I will run out of superlatives if I attempt to describe the 2010 AIGAC Conference in Boston. Suffice it say that it was extraordinarily illuminating. MIT Sloan and Harvard Business School graciously and generously hosted the event, which was kicked off by MIT Sloan’s Dean David C. Schmittlein, who discussed the reasoning behind MIT Sloan’s portfolio of programs as well as the school’s three-fold focus on innovation, action learning, and knowledge creation. He was followed by multiple presentations about MIT Sloan, several panels with representatives from Columbia, NYU Stern, Michigan Ross, INSEAD, Tuck, Yale SOM, Haas, Kelley, UCLA Anderson, UVA Darden, and Duke Fuqua. The conference ended at HBS with a dynamic presentation and tour of the magnificent HBS campus. (Ok I’ll can the superlatives.)
Several impressions and take-aways for applicants from the different events and sessions:
MIT Sloan Panels:
From the MIT panels it is clear that MIT is looking for demonstrated success academically and professionally. The latter translates into success or professional progression that is better than the norm for your peers. In terms of those fuzzy attributes and personal characteristics that schools talk about, Sloan wants to see drive; an ability to build relationships and influence others; and the establishment, pursuit and achievement of goals. A few details about the individual programs:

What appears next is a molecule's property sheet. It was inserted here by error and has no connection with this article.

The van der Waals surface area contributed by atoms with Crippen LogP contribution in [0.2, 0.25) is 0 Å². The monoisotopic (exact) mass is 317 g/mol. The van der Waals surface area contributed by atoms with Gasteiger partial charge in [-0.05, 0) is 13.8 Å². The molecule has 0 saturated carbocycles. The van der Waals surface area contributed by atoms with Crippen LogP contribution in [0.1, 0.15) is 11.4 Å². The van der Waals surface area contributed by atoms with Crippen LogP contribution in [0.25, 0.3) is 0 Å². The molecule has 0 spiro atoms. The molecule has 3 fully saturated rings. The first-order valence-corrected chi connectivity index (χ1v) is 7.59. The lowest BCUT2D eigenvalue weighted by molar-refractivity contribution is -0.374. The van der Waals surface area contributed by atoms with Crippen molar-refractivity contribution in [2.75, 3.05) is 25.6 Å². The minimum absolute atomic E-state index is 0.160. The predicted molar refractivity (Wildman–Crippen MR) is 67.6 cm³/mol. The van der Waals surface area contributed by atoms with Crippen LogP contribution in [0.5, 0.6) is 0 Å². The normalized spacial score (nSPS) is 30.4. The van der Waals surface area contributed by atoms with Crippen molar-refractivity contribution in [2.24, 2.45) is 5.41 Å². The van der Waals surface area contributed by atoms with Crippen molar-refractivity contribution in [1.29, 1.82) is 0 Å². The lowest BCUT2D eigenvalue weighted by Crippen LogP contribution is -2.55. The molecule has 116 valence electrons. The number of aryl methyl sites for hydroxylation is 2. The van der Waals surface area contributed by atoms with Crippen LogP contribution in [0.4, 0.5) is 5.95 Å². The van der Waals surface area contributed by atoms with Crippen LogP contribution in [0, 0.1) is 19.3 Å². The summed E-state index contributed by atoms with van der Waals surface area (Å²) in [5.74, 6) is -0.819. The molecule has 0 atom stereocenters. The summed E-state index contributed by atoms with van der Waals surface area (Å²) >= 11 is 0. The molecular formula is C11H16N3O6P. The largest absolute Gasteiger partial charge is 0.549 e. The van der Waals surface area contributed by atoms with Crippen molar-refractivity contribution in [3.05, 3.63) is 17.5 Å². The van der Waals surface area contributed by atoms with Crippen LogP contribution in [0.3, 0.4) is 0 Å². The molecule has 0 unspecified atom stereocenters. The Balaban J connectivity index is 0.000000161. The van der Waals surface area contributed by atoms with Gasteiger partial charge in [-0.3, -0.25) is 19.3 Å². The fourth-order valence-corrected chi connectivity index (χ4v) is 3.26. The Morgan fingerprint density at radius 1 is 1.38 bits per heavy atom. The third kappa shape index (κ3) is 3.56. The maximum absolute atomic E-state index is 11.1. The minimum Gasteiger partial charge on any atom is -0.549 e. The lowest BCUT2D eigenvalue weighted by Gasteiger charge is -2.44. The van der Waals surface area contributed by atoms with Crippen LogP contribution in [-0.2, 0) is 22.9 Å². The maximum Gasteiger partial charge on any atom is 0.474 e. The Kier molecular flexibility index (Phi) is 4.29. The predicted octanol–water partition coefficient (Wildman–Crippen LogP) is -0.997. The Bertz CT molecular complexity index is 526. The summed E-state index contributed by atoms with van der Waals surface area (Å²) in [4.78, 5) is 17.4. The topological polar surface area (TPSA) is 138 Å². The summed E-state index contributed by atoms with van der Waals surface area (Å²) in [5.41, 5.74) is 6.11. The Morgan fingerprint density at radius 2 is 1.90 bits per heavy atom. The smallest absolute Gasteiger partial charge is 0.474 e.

- 100% of the MFin grads have jobs this year, this program’s inaugural graduating class.
- The EMBA is a program for those in mid-management with a demonstrated record of success who either want to advance in their career or make a slight career change without leaving their job. Neither sponsorship nor the GMAT is required. (the latter may be requested if MIT has questions about the applicant’s quant skills.)
- The LGO program focuses on managing the global production and distribution of goods and services. It is a joint, quant-heavy 24-month program between MIT Sloan and MIT’s School of Engineering. Participants earn both an MBA and an MS in Engineering.
We also heard two presentations by MIT Sloan professors. If you have any doubt that MIT Sloan is serious about innovation and global reach, abandon them. The creativity and global impact evident in just these two hours would force you to reshape your views.
Impressions from Conference Day 2 (Multiple presentations by various schools reps)
- Schools and admissions committee members look at different elements when they evaluate an application. Pay attention to the nuances.
- Your informal and personally identifiable interactions with school admissions personnel are highly revealing. They COUNT! Arrogance at any point in time is a death knell for your application (and most relationships too.) Rudeness to a receptionist is a ding. What qualities impress positively? In your essays and interviews, reveal dignity, generosity of spirit, self-awareness, authenticity, and consideration of others. These qualities cannot be faked or “spun.”